By Bob Wilcock
About 40% of the land area of New Zealand is in some form of agriculture. Sheep and beef farming are the most extensive (33%) followed by dairy farming at 6%, and the remainder being horticulture and cropping. Based on a large number of comparative land use studies we have a good understanding of how agriculture affects water quality and know that about 97% of the nutrient loads entering our freshwaters are from diffuse sources, in contrast with point-sources such as pipes and wastewater discharges.
The cumulative effects of more than one of these contaminant may be greater than the sum of their individual parts. For example, elevated levels of N and P may stimulate vigorous plant growth that results in high pH levels during late afternoon and thereby exacerbate the toxicity of ammonia to fish and aquatic insects.
In general, the order for yields from greatest to least, is as follows:
N: flat > rolling ~ easy ~ steep land
P: steep > easy ~ rolling > flat land
Sediment: steep > easy > rolling ~ flat land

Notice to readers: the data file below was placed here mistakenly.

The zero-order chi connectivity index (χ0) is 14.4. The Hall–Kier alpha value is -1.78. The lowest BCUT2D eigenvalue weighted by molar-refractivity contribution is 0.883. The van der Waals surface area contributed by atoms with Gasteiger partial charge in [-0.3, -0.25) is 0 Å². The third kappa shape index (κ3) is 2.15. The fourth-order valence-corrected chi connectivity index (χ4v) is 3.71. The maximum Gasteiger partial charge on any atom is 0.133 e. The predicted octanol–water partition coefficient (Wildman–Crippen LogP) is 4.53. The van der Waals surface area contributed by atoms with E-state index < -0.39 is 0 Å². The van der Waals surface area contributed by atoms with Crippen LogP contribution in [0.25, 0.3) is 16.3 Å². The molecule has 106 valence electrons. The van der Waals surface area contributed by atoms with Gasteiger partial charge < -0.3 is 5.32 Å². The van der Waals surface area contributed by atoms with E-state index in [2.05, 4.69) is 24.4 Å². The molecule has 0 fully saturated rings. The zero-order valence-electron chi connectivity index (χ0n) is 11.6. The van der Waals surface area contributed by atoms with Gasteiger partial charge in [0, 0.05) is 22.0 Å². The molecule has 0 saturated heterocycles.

The major source of E. coli in most farming systems is via overland flow from ruminant faeces and this is likely to be greatest on steeper land, although this is not the case where large herds of cattle are allowed direct access to waterways.
Estimates have been made using the SPARROW (SPAtially Referenced Regressions On Watershed attributes) model to estimate their relative contributions of nitrogen (N) and phosphorus (P) to freshwaters and to the coasts of New Zealand. Dairying and sheep+beef farming each contribute 30-40% of N entering freshwaters and the coast, with forests contributing most of the remainder. About 50% of P entering freshwaters and the coast is in sediment, about 20% from sheep+beef farming and 10% from dairying.
A broad suite of mitigation measures is available to farmers and offers some hope that increased production need not be accompanied by water quality degradation, so long as they are widely adopted (PDF; Waikato Regional Council’s ‘menus of practices’).
Dr Bob Wilcock is a NIWA Principal Scientist and Programme Leader – Causes and Effects of Water Quality Degradation
Elliott, A.H.; Alexander, R.B.; Schwarz, G.E.; Shankar, U.; Sukias, J.P.S.; McBride, G.B. (2005). Estimation of nutrient sources and transport for New Zealand using the hybrid mechanistic-statistical model SPARROW. Journal of Hydrology (NZ) 44: 1–27. (Abstract and PDF)
McDowell, R.W.; Wilcock, R.J. (2008). Water quality and the effects of different pastoral animals. New Zealand Veterinary Journal 56(6): 289-296. (Abstract)